Yes, grandma – I hear you – I’m fine…

Ways to Begin a Story

Exercise:  Open a story in the following ways

  1. with a generalization
  2. with a description of a person
  3. with a narrative summary
  4. with dialogue
  5. with several characters but no dialogue
  6. with a setting and only one character
  7. with a reminiscent narrator

The Lake’s Breath

Generalization
Sarah believed that everything in the universe was connected.  It was only natural that the rhythm of the lake’s waves against her ankles was in sync with the movement of the clouds in her sight.

Description of a Person
Sarah leaned back against the bank of the lake.  Her legs partially immersed in the water that was slowly lapping the shore in rhythmic waves.  She had a relaxed and far away look in her eyes as she gazed up at the clouds.

Narrative Summary
As I laid back against the bank of the lake, a sudden awareness crept into my mind.  I sensed the connectiveness of the universe as the waves that gently washed against my ankles seemed to keep rhythm with the movement of the clouds directly above me.

Dialogue
Do you see that Dylan?  See what Sarah?  The clouds are moving in rhythm with the lake.  No Sarah, I don’t see that – but watch how many skips I get out of this pebble.

Several Characters but no Dialogue
Dylan, Christopher, and Alex scampered excitedly about the shore of the lake looking for the perfect pebble to skip across the water.  Meanwhile, Sarah leaned back with her ankles in the water – deep in quiet contemplation, thinking it remarkable that the waves against her ankles were in sync with the movement of the clouds above her.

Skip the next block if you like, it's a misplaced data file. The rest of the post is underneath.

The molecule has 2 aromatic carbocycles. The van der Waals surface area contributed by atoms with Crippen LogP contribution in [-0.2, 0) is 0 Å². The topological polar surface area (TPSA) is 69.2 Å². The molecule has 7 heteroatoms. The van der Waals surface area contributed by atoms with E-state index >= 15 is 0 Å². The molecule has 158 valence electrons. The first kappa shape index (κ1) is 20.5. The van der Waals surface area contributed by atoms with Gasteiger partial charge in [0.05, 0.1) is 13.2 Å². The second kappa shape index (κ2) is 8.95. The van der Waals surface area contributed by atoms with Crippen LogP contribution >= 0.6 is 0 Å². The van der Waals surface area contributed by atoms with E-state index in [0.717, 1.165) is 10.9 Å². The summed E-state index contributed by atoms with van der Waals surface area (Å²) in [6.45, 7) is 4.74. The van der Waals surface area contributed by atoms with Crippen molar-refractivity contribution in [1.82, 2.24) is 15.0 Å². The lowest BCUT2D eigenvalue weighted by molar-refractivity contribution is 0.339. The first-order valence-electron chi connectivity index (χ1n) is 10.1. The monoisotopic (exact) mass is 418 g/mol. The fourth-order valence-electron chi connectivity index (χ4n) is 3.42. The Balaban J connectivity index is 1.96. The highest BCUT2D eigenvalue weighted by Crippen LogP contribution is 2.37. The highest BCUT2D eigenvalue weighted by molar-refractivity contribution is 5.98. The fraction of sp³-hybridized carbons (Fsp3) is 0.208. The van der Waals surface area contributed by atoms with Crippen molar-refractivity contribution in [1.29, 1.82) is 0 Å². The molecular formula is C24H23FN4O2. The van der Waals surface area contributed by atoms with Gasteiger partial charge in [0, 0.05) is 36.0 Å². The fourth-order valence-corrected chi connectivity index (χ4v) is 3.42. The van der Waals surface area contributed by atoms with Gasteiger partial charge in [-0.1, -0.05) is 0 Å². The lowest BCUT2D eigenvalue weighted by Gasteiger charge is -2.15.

A Setting and Only One Character
Alone with her thoughts at last, Sarah leaned back against the bank of the lake letting the slow moving water wash over her extended legs.  She could feel the weight of yesterday start to fade away with each wave of water that rushed over her skin. As she started to relax and gaze up at the clouds above her, it occurred to her that the movement of the waves and the clouds seemed to be in sync.

A Reminiscent Narrator
I can remember vividly the day I made the connection.  I was lying against the bank of Goodyear lake on a typical Autumn day.  I had my legs dipping in the water and felt the cool waves lap against my skin.  Almost fully relaxed and just as my eyes were about to close, the movement of the clouds caught my attention – or actually it was the sensation that the movement of the clouds were in sync with the rhythm of the waves against my legs.

Begin a Story with a “Given” First Line

Exercise: Begin a story with this line: Where were you last night?

The Last Night
Where were you last night?  That’s what Mark asked, but what he really wanted to know is why I didn’t come to the hospital.  After all, it was our grandfather who was rushed to the emergency room last night.  I got the first call from my sister, then from my brother – but, I couldn’t bring myself to go.  It was just too soon to go back into that hospital.

Pairs of Beginning Sentences

Exercise: Write pairs of beginning sentences – e.g., birth and death,  spring and summer, etc

Spring/Summer Pair

The Awakening
It still amazes me to see those flowers bloom as if awakening from a deep sleep.

The Refresh
After enduring another scorching hot Arizona day, a cool dip in his pool was all he could think about.

Birth/Death Pair

With a Breath
He was too small and delicate in my arms to be real, but then I felt his breath.

Voices Never Heard
Her name was Sarah or would have been.